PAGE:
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Today I am sharing a guest post by the wonderfully creative Patti Foy.  You can find her at LightspiritedBeing where she shares her many talents, writing foremost among them!


Do you have a story?

Something tells me you do. We all do. Oh boy, do we have stories!

And I’m not talking about just the ones we tell, those that amuse, or elucidate.

I’m also talking about those we drag around with us like a ball and chain.

Have you ever wondered who you would be without your story? Would you be anything at all? Or would you just be like the hole in a doughnut?

You would be free, that’s what.

Let me tell you a story about stories. 😉

Culture Shock

About 15 years ago my husband and I packed up and moved from the bustling San Francisco Bay Area where we were software engineers to a laid-back remote area in the high desert of NM.

We bought a mobile home to live in while we planned our straw-bale dream house and moved onto our property.

We were ready for something different but were totally unprepared for just how different it was. Sometimes we walked around in a daze wondering what we’d done.

Identity Crisis

In many ways, though, different was good. I had the luxury of not having to work right away, and enjoyed volunteering for lots of different venues.

One of the most rewarding was that I helped found an animal rescue organization in our rural area.

But it wasn’t long before I noticed something. My fellow volunteers treated me different than I was used to. They kind of talked down to me, didn’t really listen to me, ignored my great ideas.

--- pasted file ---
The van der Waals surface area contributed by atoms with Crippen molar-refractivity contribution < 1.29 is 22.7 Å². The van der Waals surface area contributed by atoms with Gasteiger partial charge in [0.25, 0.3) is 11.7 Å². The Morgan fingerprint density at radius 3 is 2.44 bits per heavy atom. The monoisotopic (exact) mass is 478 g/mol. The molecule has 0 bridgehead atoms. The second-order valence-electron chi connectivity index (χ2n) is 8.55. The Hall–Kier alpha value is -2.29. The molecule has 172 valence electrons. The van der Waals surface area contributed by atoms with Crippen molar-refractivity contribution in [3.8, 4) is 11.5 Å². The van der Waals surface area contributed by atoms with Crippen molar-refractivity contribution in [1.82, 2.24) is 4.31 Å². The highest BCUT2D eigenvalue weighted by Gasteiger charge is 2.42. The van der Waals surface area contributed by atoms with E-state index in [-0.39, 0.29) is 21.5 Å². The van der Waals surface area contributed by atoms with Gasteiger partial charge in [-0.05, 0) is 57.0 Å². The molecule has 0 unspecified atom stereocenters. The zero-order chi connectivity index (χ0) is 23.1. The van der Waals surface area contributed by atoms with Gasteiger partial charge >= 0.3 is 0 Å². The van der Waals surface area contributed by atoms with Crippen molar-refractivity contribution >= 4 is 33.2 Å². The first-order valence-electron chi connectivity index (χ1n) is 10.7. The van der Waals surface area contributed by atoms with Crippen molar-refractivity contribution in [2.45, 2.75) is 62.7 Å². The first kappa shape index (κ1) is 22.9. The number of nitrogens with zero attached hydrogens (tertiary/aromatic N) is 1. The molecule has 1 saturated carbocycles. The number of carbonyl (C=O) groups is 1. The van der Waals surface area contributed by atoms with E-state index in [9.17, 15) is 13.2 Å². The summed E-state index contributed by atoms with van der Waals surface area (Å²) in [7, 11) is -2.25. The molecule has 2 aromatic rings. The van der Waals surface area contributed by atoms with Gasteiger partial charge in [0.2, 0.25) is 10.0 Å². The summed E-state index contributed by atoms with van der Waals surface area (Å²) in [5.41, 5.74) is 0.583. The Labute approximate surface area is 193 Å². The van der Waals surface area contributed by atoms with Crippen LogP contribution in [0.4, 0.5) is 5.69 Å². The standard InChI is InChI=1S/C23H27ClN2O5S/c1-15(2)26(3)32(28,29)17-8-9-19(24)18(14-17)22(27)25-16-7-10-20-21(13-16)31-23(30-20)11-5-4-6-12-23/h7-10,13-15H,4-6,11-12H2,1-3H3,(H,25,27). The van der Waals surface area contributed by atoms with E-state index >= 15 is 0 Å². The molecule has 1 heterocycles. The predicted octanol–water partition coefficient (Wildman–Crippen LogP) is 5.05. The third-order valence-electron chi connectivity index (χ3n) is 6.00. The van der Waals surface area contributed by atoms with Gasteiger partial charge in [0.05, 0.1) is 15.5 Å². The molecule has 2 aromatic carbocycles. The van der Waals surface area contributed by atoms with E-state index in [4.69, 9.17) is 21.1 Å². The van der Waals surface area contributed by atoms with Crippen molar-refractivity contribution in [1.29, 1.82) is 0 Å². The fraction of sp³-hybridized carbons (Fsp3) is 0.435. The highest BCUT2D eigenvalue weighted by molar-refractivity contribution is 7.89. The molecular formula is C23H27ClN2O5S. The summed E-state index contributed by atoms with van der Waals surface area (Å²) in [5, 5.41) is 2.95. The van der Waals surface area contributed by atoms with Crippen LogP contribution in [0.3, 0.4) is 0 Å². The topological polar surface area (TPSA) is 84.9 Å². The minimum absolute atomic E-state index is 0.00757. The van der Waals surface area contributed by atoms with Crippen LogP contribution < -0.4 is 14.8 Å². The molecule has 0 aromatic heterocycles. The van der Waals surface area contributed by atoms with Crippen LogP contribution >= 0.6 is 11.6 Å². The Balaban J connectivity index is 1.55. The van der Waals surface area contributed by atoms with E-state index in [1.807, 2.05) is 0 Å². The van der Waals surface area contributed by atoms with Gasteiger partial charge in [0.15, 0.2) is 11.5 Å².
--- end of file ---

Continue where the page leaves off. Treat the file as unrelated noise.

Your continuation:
One day it hit me why: No one knew “who I was”. Or what I had accomplished. Or what I could do. Those laurels I’d been resting on were gone.

To these people, I was just some unemployed female who lived in a trailer over in a less developed area that people in “The Village” kind of looked down on.

That was my first revelation.

It was soon after that when I realized I wouldn’t return to software engineering. We didn’t have much room so I was sorting through books to donate, and came across all my programming books and lots of college math books.

I loved math (yes, I was a little nerd), but I would never use these again. Still, I’ll never forget how hard I cried while I packed them up to give away. All I was really letting go of was my self-image as a smarty-pants. But it was tough, and I was surprised how much it hurt. It was like a part of me was being torn out. Really.

I did some serious soul-searching with that one.

Letting Go Of The Old Story

Soon after that, it dawned on me that I was trying to be a character in my old story. I decided to let go of it. I didn’t want to have to feel the need to validate myself like that any more.

At first I thought I had to start a new story, a new character, and maybe I did, in a way. But at the same time, I knew I didn’t want to trade one story or identity in for another.

To some extent, we all live a story automatically, by definition. But oddly, my new story included wanting to learn to live without a story.